Protein powders are a convenient way to boost your protein intake, but are plant-based proteins a healthier option than whey or other animal-based protein powders? Here’s a look at the pros and cons of each, and my recommendations.
This post contains Amazon affiliate links. If you purchase something from Amazon after clicking the link, I’ll receive a few cents from them which helps to offset the cost of running this website. Thanks so much for supporting Craving Something Healthy!
Many of us have a canister of protein powder in our pantry. It’s a great way to flavor your smoothie, and that extra protein helps keep hunger away for a lot longer. However, food purists always ask – isn’t it best to get your protein from real foods? Do we really need that extra protein? And which is better, plant or animal-based protein powder? My answer to all of the above is usually – it depends.
Let’s start with some basics.
- Protein is an essential macronutrient, along with fat, carbohydrates and water.
- Most of us get plenty of protein each day, even if we eat a mostly plant-based diet.
- You don’t have to eat animal foods to get adequate protein.
- Your body breaks down all of the protein you eat into 20 individual amino acids. Then, it uses those amino acids to rebuild tissues, organs and throughout your body. Of the 20 amino acids that are used to run your body, 9 are essential – which means you have to get them through your diet. The others can be made in your body.
The most important difference between animal-based and plant-based proteins is their amino acid composition. Animal proteins (meat, dairy, eggs, or supplements made from these) provide all 9 of the essential amino acids. Plant proteins (soy, legumes, nuts, seeds, grains, and vegetables) are missing one or more of those essential acids. However, what one plant protein is lacking, another probably has. That means, as long as you’re getting lots of variety in the type of proteins you’re eating, you should be fine.
Protein Timing is Important
Even though you’re probably meeting your daily needs for protein through your diet, there’s a good chance you’re getting most of it at dinnertime. If your breakfast is heavy on carbs (fruits, cereals, bagels), lunch is soups or salads, and dinner is where you’re making up for your protein, your protein intake is unbalanced. Including a good source of protein each time you eat helps to stabilize your blood sugar and insulin levels, and it also helps stimulate muscle synthesis. Muscle tissue can use 20-30 grams of protein 3-4 times each day for repair and growth. If you’re getting much less, it might not be enough to maintain or grow your muscles.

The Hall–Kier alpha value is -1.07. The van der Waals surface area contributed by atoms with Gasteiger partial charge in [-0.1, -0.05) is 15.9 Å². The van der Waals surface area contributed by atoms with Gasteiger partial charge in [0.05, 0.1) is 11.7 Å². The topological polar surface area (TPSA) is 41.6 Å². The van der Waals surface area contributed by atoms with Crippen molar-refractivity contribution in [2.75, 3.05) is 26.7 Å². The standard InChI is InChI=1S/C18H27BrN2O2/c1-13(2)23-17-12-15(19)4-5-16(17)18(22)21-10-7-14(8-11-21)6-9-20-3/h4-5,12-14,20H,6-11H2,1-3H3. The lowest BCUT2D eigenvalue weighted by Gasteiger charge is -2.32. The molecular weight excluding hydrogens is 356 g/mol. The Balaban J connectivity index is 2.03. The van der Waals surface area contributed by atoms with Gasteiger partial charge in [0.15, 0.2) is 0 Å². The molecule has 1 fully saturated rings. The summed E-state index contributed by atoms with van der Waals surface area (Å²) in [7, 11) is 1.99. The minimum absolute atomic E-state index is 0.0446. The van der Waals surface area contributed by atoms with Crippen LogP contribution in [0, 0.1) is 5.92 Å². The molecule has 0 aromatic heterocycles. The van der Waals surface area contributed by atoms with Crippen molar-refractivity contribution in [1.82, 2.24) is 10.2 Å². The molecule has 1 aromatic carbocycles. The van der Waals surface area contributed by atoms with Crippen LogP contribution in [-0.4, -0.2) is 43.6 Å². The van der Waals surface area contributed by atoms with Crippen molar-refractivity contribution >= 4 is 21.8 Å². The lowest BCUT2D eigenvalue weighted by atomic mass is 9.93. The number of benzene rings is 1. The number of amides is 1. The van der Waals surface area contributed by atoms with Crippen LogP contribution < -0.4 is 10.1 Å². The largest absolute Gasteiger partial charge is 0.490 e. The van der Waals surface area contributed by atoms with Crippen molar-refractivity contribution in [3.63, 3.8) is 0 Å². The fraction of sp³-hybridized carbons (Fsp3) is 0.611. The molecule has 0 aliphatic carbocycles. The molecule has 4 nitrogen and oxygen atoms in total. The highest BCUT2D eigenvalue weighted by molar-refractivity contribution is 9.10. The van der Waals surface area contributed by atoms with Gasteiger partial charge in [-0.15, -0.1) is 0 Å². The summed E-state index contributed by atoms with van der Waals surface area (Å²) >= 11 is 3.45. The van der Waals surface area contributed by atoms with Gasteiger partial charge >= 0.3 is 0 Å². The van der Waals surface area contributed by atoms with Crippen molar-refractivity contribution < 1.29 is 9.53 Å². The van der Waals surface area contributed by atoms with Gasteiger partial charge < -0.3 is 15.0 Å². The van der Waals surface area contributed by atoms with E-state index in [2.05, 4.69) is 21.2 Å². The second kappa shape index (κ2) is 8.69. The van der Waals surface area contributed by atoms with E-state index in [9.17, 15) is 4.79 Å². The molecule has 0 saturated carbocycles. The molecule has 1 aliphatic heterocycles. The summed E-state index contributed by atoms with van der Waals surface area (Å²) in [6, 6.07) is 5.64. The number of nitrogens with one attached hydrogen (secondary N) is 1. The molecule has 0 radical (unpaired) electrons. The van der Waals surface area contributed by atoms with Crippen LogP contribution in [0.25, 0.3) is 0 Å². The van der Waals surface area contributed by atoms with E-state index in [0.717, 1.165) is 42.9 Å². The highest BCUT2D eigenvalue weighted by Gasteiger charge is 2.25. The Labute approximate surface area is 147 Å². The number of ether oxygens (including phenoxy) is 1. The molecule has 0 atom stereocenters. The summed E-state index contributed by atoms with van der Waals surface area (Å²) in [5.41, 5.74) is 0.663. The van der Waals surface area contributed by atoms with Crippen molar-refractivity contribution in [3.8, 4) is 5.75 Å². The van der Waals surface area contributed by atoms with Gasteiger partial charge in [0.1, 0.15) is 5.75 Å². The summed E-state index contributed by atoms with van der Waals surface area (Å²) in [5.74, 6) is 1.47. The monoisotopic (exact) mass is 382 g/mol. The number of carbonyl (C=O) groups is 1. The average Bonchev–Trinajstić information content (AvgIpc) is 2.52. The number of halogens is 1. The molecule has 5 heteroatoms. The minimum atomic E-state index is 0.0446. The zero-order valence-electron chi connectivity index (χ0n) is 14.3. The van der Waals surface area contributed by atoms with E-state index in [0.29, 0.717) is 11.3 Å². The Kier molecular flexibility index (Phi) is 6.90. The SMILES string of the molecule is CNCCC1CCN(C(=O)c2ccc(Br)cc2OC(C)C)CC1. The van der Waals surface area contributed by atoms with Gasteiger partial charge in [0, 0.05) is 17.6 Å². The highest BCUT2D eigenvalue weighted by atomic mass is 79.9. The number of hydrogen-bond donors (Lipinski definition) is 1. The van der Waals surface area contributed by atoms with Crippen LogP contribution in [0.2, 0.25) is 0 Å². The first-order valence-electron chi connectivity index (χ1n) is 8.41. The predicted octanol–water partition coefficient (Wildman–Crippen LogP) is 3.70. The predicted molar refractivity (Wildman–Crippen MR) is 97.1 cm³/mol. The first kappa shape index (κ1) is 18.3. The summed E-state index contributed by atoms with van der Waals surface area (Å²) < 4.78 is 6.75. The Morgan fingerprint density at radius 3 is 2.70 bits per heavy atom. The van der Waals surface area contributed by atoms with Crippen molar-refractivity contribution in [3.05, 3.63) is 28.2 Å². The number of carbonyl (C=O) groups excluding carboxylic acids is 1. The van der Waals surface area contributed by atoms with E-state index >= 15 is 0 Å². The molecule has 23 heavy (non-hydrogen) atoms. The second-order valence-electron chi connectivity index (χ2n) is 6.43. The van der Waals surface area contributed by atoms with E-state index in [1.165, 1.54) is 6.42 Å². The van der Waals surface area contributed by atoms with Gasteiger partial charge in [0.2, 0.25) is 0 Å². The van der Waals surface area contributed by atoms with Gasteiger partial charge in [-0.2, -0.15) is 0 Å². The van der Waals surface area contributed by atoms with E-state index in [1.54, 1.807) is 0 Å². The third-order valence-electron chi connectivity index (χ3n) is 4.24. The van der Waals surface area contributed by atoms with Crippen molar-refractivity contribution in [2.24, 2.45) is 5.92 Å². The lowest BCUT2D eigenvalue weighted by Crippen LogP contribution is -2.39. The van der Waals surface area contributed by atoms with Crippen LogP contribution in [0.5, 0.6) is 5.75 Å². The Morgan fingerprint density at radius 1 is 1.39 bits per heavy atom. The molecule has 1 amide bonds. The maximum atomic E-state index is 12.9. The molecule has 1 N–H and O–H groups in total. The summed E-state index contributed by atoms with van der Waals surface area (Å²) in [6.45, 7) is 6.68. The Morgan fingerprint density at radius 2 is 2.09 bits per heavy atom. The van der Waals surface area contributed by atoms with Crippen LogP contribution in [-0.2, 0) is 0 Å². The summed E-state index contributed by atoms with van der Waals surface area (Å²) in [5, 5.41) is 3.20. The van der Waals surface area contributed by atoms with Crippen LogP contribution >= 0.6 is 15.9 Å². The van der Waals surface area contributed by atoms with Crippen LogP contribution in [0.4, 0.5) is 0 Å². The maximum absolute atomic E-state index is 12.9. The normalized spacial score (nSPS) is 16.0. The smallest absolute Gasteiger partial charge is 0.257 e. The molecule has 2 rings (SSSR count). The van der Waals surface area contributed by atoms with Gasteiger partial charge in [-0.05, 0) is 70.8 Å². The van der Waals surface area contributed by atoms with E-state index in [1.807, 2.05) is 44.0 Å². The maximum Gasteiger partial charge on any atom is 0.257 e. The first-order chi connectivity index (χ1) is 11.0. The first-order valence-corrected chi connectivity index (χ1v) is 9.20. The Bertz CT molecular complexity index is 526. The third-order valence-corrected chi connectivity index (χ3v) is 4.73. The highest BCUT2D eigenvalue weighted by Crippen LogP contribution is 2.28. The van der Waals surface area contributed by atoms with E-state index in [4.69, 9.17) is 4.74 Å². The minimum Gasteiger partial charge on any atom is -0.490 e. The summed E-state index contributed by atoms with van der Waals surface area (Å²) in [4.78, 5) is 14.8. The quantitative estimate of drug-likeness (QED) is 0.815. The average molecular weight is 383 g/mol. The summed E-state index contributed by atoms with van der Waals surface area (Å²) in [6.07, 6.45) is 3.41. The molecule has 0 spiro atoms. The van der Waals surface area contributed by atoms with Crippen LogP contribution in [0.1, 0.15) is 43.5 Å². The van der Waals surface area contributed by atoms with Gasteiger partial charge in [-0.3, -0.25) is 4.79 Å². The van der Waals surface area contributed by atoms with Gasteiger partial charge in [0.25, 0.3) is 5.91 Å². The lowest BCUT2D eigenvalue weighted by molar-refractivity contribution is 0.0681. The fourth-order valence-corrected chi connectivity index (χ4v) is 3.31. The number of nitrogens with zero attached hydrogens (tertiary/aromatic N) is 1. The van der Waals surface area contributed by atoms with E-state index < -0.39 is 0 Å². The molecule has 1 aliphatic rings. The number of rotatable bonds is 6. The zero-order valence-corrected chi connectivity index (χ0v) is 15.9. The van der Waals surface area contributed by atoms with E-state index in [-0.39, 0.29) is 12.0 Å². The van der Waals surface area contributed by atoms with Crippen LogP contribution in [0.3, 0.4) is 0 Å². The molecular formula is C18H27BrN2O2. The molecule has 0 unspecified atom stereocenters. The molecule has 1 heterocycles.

That’s important because muscles aren’t just for bodybuilders! Muscle tissue breaks down faster as we age, (and I’m talking over 40!). Less muscle mass means a slower metabolism. It’s the main reason that women gain weight easier in mid-life. More muscle also helps reduce insulin resistance – a major risk for diabetes. As muscle breakdown continues into old age, it increases the risk of weight gain and diabetes, as well as osteoporosis, frailty, loss of independence, and poor quality of life.
Eating more protein alone won’t cause muscle growth, but exercise, especially strength training along with 20-30 grams of protein every few hours will improve muscle synthesis. Ideally, you should get that from foods like eggs, meats, dairy, organic soy, or legumes. You’ll get not only the protein, but also the other nutrients these foods provide. But – if you’re not eating those foods evenly throughout the day, that’s where a protein supplement might come in handy.
What to Look For in Any Protein Supplement
No matter what type of protein supplement you use, I always recommend choosing one that’s organic, and with as few ingredients as possible. Scan the ingredients label and put it back if you see artificial flavors, sweeteners, colors, or ingredients you don’t recognize. It’s also not worth investing in brands that tout muscle-building additives. Keep in mind that some protein supplements are meant to be a complete meal replacement, so they’ll be higher in calories and include carbs and fat.
Because breakfast is often the lightest protein meal of the day for me (and for many of us) I prefer to add a scoop of pure protein powder into some real food – like a fruit, greens,
Plant Protein Powders: Pros and Cons
Pros: If you avoid dairy, eggs or meats, or want to experiment with cutting these out of your diet, plant protein powders are a good option for you. Many people find plant proteins easier to digest, and they feel better overall when they cut out dairy. Plant proteins also provide some extra fiber.